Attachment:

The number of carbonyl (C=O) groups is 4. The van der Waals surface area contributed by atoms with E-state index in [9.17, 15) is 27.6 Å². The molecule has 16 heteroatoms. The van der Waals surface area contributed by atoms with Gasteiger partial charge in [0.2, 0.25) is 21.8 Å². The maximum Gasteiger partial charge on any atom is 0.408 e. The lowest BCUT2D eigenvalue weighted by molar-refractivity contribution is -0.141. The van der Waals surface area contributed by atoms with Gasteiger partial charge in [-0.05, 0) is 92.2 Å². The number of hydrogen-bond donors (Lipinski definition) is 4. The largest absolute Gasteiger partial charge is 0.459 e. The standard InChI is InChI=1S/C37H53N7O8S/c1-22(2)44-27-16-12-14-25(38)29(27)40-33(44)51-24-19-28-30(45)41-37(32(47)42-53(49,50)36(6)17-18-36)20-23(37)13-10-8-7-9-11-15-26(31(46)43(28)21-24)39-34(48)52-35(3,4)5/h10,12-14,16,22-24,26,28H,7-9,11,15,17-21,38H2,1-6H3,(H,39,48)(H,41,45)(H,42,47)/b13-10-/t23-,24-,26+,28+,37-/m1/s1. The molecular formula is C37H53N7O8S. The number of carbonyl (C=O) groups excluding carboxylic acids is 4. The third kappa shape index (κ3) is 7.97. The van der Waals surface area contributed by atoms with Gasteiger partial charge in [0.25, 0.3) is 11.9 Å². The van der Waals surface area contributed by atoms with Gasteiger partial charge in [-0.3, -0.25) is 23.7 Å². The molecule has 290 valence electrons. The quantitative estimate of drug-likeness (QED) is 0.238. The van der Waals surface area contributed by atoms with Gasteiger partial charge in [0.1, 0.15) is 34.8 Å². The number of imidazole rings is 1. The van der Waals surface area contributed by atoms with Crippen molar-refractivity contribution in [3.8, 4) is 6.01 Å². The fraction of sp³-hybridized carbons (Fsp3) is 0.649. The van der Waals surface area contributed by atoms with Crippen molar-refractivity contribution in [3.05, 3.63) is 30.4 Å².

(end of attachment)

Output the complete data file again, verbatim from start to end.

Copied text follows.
The number of carbonyl (C=O) groups is 4. The van der Waals surface area contributed by atoms with E-state index in [9.17, 15) is 27.6 Å². The molecule has 16 heteroatoms. The van der Waals surface area contributed by atoms with Gasteiger partial charge in [0.2, 0.25) is 21.8 Å². The maximum Gasteiger partial charge on any atom is 0.408 e. The lowest BCUT2D eigenvalue weighted by molar-refractivity contribution is -0.141. The van der Waals surface area contributed by atoms with Gasteiger partial charge in [-0.05, 0) is 92.2 Å². The number of hydrogen-bond donors (Lipinski definition) is 4. The largest absolute Gasteiger partial charge is 0.459 e. The standard InChI is InChI=1S/C37H53N7O8S/c1-22(2)44-27-16-12-14-25(38)29(27)40-33(44)51-24-19-28-30(45)41-37(32(47)42-53(49,50)36(6)17-18-36)20-23(37)13-10-8-7-9-11-15-26(31(46)43(28)21-24)39-34(48)52-35(3,4)5/h10,12-14,16,22-24,26,28H,7-9,11,15,17-21,38H2,1-6H3,(H,39,48)(H,41,45)(H,42,47)/b13-10-/t23-,24-,26+,28+,37-/m1/s1. The molecular formula is C37H53N7O8S. The number of carbonyl (C=O) groups excluding carboxylic acids is 4. The third kappa shape index (κ3) is 7.97. The van der Waals surface area contributed by atoms with Gasteiger partial charge in [0.25, 0.3) is 11.9 Å². The van der Waals surface area contributed by atoms with Gasteiger partial charge in [-0.3, -0.25) is 23.7 Å². The molecule has 290 valence electrons. The quantitative estimate of drug-likeness (QED) is 0.238. The van der Waals surface area contributed by atoms with Gasteiger partial charge in [0.1, 0.15) is 34.8 Å². The number of imidazole rings is 1. The van der Waals surface area contributed by atoms with Crippen molar-refractivity contribution in [3.8, 4) is 6.01 Å². The fraction of sp³-hybridized carbons (Fsp3) is 0.649. The van der Waals surface area contributed by atoms with Crippen molar-refractivity contribution in [3.05, 3.63) is 30.4 Å².